Intra-Aortic Balloon Pump Battery Failures Linked To Additional Problems and Patient Deaths: FDA

Federal health officials have issued a new warning about additional reports of problems with recalled intra-aortic balloon pumps, which continue to result in adverse events after the devices shut down unexpectedly when running on battery power, including at least two new deaths.

The FDA issued an updated Medical Device Warning for certain Maquet intra-aortic balloon pumps on November 19, indicating that more than 60 new reports have been received involving failing batteries, since a prior warning issued in November 2018.

The issues impact Maquet/Datascope Cardiosave Hybrid, Cardiosave Rescue, CS300, and CS100/CS100i intra-aortic balloon pump (IABPs), which may contain defective batteries.

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Maquet/Datascope issued a Class I intra-aortic balloon pump recall in July 2019, impacting more than 20,000 devices. At that time, the manufacturer was aware of five patient deaths. A subsequent investigation determined that at least three of the five deaths were directly caused by the sudden stopping of the pump.

The new FDA warning indicates an additional 60 adverse medical device reports have been reported, bringing the total to 75 since 2017. Since the recall, two more fatalities have been recorded in relation to the batteries failing while in use, and not plugged in to AC power. One of the reports described a serious injury to a patient who experienced sudden drop in blood pressure and the need for resuscitation. At least six reports indicated there was no alarm warning before the device shutdown.

Intra-Aortic Balloon Pumps (IABP) are cardiac assist devices used during patient cardiac and non-cardiac surgeries. The devices are also used to treat patients with acute coronary syndrome or complications from heart failure. The devices are used on critically-ill patients in health care facilities and during transport. An interruption in treatment can result in serious patient injury or death.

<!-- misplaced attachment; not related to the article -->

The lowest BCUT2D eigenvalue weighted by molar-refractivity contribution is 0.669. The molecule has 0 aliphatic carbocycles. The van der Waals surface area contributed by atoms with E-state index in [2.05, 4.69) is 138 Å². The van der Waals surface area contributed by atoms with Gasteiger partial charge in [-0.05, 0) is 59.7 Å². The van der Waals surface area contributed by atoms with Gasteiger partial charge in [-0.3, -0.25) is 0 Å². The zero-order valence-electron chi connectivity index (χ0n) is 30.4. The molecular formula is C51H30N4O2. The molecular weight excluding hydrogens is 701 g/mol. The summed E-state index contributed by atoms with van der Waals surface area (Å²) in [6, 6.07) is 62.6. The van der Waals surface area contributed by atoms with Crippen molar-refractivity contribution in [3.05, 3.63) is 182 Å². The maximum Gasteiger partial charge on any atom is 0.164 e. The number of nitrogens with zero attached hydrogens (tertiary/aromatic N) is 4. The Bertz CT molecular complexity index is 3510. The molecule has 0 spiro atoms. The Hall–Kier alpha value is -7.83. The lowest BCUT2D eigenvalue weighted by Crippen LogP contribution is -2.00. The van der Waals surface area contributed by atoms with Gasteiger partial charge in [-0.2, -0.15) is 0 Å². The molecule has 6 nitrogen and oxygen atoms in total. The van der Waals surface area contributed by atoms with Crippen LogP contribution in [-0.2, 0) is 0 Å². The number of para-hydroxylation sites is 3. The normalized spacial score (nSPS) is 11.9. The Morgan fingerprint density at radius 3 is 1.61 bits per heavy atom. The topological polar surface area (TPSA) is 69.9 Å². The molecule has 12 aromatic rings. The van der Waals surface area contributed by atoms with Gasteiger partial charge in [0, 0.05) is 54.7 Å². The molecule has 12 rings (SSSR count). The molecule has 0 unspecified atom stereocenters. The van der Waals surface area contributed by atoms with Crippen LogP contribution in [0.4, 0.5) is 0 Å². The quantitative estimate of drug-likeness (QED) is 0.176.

FDA officials warn healthcare professionals that patients using IABP devices for life-supporting therapy may be at an increased risk of severe injuries or death in the event the battery discontinues providing hemodynamic support.

The recall included all lot numbers of the Cardiosave Hybrid IABP, Cardiosave Rescue IABP, CS300 IABP and CS100/100i IABP models manufactured by Maquet/Datascope of Wayne, New Jersey. The devices were distributed for sale across the United States to medical centers and hospitals.

The recall also included instructions for healthcare providers to ensure the IABP is plugged into an AC power outlet when the system is not is use, and whenever possible during patient use. Additional warnings instructed users to check the battery run time frequently and replace it with only Datascope-approved replacement batteries, as recommended in the Operating Instructions Manual.

The newly released warning encourages physicians to only use the recalled IABP devices when plugged directly into AC power to prevent battery depletion and adverse patient events. The FDA also recommends keeping the batteries plugged in, even when the system in not in use, to keep full charge in the event the device has to be used on battery power in an emergency.

The FDA is continuing to work with the manufacturer to identify the cause of sudden battery depletion and more information will become available as new developments are made during the investigation.

Maquet/Datascope previously announced they are working on developing a Cardiosave battery maintenance software upgrade, expected to be ready in early 2020. Once the software upgrade is cleared by the FDA, the manufacturer will begin notifying customers to schedule the installation.

Customers with additional questions or concerns regarding the impacted devices are encouraged to contact Maquet/Datascope Technical Support Department at 1-888-627-8383. All adverse events involving the recalled devices should be reported to the FDA’s MedWatch Adverse Event Reporting Program.


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